We’re living in an extraordinary time. There are amazing things happening in the world and most of us haven’t even realized it yet.
Remember back in 2012 when we were all half-expecting the world to end, and then it didn’t?
Interestingly enough, not all of the projections for 2012 were that the world would end per se. Rather that there would be amazing things happening in the world at that time.
Does anyone remember Terence McKenna, the bizarre mix of scientist and psychedelic guru? He claimed that he’d created a computer model called Timewave Zero. Timewave Zero was a model of time, which mapped out the battle between the two forces McKenna viewed the universe as consisting of: Habit and Novelty.
Habit is the principle of repetition – that which conserves, but also decays. Novelty is the principle which creates, breaks off, progresses, and brings ever greater complexity. The two forces struggle together constantly, but novelty, McKenna claimed, inevitably wins.
McKenna claimed that from the big bang onward, the world was getting more complex and that this complexity was increasing exponentially. He also thought that the rate of increase itself was speeding up.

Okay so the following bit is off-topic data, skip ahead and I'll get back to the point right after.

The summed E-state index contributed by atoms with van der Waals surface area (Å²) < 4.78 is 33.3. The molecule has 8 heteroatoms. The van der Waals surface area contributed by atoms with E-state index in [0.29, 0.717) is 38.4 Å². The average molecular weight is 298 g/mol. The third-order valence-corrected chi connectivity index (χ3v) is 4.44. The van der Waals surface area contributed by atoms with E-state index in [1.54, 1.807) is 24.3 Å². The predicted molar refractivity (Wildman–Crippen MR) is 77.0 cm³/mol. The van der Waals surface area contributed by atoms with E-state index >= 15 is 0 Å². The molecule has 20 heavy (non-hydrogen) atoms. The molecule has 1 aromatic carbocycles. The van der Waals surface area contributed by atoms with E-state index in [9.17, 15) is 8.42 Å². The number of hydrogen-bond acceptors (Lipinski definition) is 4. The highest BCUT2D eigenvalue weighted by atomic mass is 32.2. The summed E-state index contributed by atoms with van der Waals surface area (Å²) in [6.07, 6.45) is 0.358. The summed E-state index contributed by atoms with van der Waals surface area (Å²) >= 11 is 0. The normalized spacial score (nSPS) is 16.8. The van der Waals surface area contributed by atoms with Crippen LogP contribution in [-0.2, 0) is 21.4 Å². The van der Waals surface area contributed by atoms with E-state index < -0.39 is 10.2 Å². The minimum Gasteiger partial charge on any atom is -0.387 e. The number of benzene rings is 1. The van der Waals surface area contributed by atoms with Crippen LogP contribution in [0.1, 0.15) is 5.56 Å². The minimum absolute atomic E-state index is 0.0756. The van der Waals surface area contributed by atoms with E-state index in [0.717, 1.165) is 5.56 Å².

His computer program predicted that in 2012 this would culminate in an event he called the singularity. The singularity would be a significant event or innovation. It would result in a breakthrough to the interconnected complexity of the universe.
Looking at life as it was before 2012 and life post-2012, don’t you get the feeling that something has changed?
Okay – you might argue that I’m wrong to make a connection to 2012, but there are things happening in the world that suggest a transformation is taking place.
One of the things happening in the world is the end of capitalism. At this stage in the information age, we’re seeing a reduced need for work because of automation. The move into the virtual world has blurred boundaries between work and free time, and between work and wages.
Information is destroying the ability of the financial markets to price things correctly. The markets, after all, are based on supply and demand, and the information is not a tangible thing that we can quantify. The way the financial system has tried to cope has been to try and create monopolies.
We see this with the huge tech companies, but there’s no way they can last. They try to maintain the traditional business model. But the traditional business model is in opposition to the need for humanity to spread and share ideas freely.
2. Collaborative production
A phenomenon we’re seeing increasingly in the information age is services being offered by means of grassroots collaborations. The biggest information product in the world is Wikipedia, and Wikipedia is made by volunteers. Its services are offered for free.
Wikipedia has done away with the encyclopedia industry and is robbing the advertising industry of 3 billion dollars per year. At the same time, we’re seeing parallel currencies, time banks, cooperatives, and self-managed spaces becoming more and more widespread.
These phenomena have flown right under the radar of the entire economics profession, which still goes on as if they don’t exist.